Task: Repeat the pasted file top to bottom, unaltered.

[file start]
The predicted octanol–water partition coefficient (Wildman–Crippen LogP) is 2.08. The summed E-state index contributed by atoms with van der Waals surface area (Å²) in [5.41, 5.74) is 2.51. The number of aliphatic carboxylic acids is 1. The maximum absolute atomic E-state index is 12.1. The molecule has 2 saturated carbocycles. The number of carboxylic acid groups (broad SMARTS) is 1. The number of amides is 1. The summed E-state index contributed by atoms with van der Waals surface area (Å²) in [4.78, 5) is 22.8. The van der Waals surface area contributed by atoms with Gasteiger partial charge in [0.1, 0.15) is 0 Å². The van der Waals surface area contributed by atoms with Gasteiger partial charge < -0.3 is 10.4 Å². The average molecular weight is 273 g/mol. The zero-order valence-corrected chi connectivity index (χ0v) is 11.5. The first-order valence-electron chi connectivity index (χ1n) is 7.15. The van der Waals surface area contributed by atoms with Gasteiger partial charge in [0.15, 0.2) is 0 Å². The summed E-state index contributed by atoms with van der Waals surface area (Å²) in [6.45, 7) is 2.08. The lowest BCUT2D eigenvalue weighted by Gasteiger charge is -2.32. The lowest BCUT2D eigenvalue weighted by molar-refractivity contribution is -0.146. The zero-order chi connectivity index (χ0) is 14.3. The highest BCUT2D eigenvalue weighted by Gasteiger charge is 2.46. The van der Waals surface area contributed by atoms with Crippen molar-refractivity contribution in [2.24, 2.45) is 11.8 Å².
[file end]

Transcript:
The predicted octanol–water partition coefficient (Wildman–Crippen LogP) is 2.08. The summed E-state index contributed by atoms with van der Waals surface area (Å²) in [5.41, 5.74) is 2.51. The number of aliphatic carboxylic acids is 1. The maximum absolute atomic E-state index is 12.1. The molecule has 2 saturated carbocycles. The number of carboxylic acid groups (broad SMARTS) is 1. The number of amides is 1. The summed E-state index contributed by atoms with van der Waals surface area (Å²) in [4.78, 5) is 22.8. The van der Waals surface area contributed by atoms with Gasteiger partial charge in [0.1, 0.15) is 0 Å². The van der Waals surface area contributed by atoms with Gasteiger partial charge < -0.3 is 10.4 Å². The average molecular weight is 273 g/mol. The zero-order valence-corrected chi connectivity index (χ0v) is 11.5. The first-order valence-electron chi connectivity index (χ1n) is 7.15. The van der Waals surface area contributed by atoms with Gasteiger partial charge in [0.15, 0.2) is 0 Å². The summed E-state index contributed by atoms with van der Waals surface area (Å²) in [6.45, 7) is 2.08. The lowest BCUT2D eigenvalue weighted by Gasteiger charge is -2.32. The lowest BCUT2D eigenvalue weighted by molar-refractivity contribution is -0.146. The zero-order chi connectivity index (χ0) is 14.3. The highest BCUT2D eigenvalue weighted by Gasteiger charge is 2.46. The van der Waals surface area contributed by atoms with Crippen molar-refractivity contribution in [2.24, 2.45) is 11.8 Å².